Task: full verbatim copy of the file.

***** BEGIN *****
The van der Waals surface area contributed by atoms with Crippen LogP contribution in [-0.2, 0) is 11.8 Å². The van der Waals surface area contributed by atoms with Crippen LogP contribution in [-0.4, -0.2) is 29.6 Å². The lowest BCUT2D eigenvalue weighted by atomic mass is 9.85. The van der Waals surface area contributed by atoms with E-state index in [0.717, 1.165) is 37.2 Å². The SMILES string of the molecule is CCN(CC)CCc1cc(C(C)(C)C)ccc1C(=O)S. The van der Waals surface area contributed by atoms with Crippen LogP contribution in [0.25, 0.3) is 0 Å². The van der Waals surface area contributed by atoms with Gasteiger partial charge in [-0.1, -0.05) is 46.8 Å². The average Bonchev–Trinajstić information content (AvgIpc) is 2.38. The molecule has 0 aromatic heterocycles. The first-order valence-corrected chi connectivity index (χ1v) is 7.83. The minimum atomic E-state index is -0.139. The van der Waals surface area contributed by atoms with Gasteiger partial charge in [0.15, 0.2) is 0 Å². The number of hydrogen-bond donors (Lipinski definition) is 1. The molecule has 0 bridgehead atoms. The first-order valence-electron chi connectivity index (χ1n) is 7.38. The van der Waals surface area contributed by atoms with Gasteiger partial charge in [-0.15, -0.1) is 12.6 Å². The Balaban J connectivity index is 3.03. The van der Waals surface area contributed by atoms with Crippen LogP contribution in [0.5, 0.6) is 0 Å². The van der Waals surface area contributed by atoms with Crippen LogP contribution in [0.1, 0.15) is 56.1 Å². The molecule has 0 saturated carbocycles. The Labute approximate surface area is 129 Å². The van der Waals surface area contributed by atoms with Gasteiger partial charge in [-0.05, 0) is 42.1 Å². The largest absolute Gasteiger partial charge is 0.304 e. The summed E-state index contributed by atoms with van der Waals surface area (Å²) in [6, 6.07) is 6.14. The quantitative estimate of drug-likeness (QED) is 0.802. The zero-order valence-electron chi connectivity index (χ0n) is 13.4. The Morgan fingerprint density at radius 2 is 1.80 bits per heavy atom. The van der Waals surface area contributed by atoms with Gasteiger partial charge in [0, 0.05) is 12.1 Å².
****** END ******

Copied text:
The van der Waals surface area contributed by atoms with Crippen LogP contribution in [-0.2, 0) is 11.8 Å². The van der Waals surface area contributed by atoms with Crippen LogP contribution in [-0.4, -0.2) is 29.6 Å². The lowest BCUT2D eigenvalue weighted by atomic mass is 9.85. The van der Waals surface area contributed by atoms with E-state index in [0.717, 1.165) is 37.2 Å². The SMILES string of the molecule is CCN(CC)CCc1cc(C(C)(C)C)ccc1C(=O)S. The van der Waals surface area contributed by atoms with Crippen LogP contribution in [0.25, 0.3) is 0 Å². The van der Waals surface area contributed by atoms with Gasteiger partial charge in [-0.1, -0.05) is 46.8 Å². The average Bonchev–Trinajstić information content (AvgIpc) is 2.38. The molecule has 0 aromatic heterocycles. The first-order valence-corrected chi connectivity index (χ1v) is 7.83. The minimum atomic E-state index is -0.139. The van der Waals surface area contributed by atoms with Gasteiger partial charge in [0.15, 0.2) is 0 Å². The number of hydrogen-bond donors (Lipinski definition) is 1. The molecule has 0 bridgehead atoms. The first-order valence-electron chi connectivity index (χ1n) is 7.38. The van der Waals surface area contributed by atoms with Gasteiger partial charge in [-0.15, -0.1) is 12.6 Å². The Balaban J connectivity index is 3.03. The van der Waals surface area contributed by atoms with Crippen LogP contribution in [0.5, 0.6) is 0 Å². The van der Waals surface area contributed by atoms with Crippen LogP contribution in [0.1, 0.15) is 56.1 Å². The molecule has 0 saturated carbocycles. The Labute approximate surface area is 129 Å². The van der Waals surface area contributed by atoms with Gasteiger partial charge in [-0.05, 0) is 42.1 Å². The largest absolute Gasteiger partial charge is 0.304 e. The summed E-state index contributed by atoms with van der Waals surface area (Å²) in [6, 6.07) is 6.14. The quantitative estimate of drug-likeness (QED) is 0.802. The zero-order valence-electron chi connectivity index (χ0n) is 13.4. The Morgan fingerprint density at radius 2 is 1.80 bits per heavy atom. The van der Waals surface area contributed by atoms with Gasteiger partial charge in [0, 0.05) is 12.1 Å².